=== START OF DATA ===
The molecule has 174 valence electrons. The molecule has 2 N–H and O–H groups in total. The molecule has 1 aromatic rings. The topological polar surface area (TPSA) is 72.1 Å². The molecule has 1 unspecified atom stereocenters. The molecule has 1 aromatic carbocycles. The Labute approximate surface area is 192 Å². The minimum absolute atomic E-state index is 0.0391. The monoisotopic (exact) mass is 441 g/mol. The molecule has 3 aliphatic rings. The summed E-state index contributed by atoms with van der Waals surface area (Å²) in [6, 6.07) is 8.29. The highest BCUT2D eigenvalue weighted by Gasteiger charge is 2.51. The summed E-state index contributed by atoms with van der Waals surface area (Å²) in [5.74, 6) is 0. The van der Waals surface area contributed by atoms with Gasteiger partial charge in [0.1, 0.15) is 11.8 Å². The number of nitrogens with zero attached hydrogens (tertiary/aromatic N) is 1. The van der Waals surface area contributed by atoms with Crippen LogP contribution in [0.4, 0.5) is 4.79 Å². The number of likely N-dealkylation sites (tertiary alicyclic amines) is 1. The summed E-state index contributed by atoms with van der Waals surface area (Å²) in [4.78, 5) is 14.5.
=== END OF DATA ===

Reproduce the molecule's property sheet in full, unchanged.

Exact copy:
The molecule has 174 valence electrons. The molecule has 2 N–H and O–H groups in total. The molecule has 1 aromatic rings. The topological polar surface area (TPSA) is 72.1 Å². The molecule has 1 unspecified atom stereocenters. The molecule has 1 aromatic carbocycles. The Labute approximate surface area is 192 Å². The minimum absolute atomic E-state index is 0.0391. The monoisotopic (exact) mass is 441 g/mol. The molecule has 3 aliphatic rings. The summed E-state index contributed by atoms with van der Waals surface area (Å²) in [6, 6.07) is 8.29. The highest BCUT2D eigenvalue weighted by Gasteiger charge is 2.51. The summed E-state index contributed by atoms with van der Waals surface area (Å²) in [5.74, 6) is 0. The van der Waals surface area contributed by atoms with Gasteiger partial charge in [0.1, 0.15) is 11.8 Å². The number of nitrogens with zero attached hydrogens (tertiary/aromatic N) is 1. The van der Waals surface area contributed by atoms with Crippen LogP contribution in [0.4, 0.5) is 4.79 Å². The number of likely N-dealkylation sites (tertiary alicyclic amines) is 1. The summed E-state index contributed by atoms with van der Waals surface area (Å²) in [4.78, 5) is 14.5.